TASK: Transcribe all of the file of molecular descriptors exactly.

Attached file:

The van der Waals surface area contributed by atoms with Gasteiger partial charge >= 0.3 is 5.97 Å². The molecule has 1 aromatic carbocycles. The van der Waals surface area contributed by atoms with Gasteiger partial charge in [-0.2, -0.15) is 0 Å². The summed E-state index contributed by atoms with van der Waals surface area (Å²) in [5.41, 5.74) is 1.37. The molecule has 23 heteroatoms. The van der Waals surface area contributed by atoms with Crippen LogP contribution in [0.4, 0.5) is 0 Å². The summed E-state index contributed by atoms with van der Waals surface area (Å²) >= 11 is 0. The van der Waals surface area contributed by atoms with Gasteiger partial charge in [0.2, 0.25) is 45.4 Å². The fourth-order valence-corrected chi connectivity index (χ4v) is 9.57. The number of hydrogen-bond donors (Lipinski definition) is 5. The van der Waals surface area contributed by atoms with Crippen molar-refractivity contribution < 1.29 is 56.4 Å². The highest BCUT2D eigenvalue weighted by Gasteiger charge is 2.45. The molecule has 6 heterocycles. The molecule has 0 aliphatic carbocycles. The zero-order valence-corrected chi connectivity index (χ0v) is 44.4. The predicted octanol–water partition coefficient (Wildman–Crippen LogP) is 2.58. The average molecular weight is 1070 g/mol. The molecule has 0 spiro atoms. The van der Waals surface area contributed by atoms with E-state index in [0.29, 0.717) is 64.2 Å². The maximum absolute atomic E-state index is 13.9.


The van der Waals surface area contributed by atoms with Gasteiger partial charge >= 0.3 is 5.97 Å². The molecule has 1 aromatic carbocycles. The van der Waals surface area contributed by atoms with Gasteiger partial charge in [-0.2, -0.15) is 0 Å². The summed E-state index contributed by atoms with van der Waals surface area (Å²) in [5.41, 5.74) is 1.37. The molecule has 23 heteroatoms. The van der Waals surface area contributed by atoms with Crippen LogP contribution in [0.4, 0.5) is 0 Å². The summed E-state index contributed by atoms with van der Waals surface area (Å²) >= 11 is 0. The van der Waals surface area contributed by atoms with Gasteiger partial charge in [0.2, 0.25) is 45.4 Å². The fourth-order valence-corrected chi connectivity index (χ4v) is 9.57. The number of hydrogen-bond donors (Lipinski definition) is 5. The van der Waals surface area contributed by atoms with Crippen molar-refractivity contribution < 1.29 is 56.4 Å². The highest BCUT2D eigenvalue weighted by Gasteiger charge is 2.45. The molecule has 6 heterocycles. The molecule has 0 aliphatic carbocycles. The zero-order valence-corrected chi connectivity index (χ0v) is 44.4. The predicted octanol–water partition coefficient (Wildman–Crippen LogP) is 2.58. The average molecular weight is 1070 g/mol. The molecule has 0 spiro atoms. The van der Waals surface area contributed by atoms with E-state index in [0.29, 0.717) is 64.2 Å². The maximum absolute atomic E-state index is 13.9.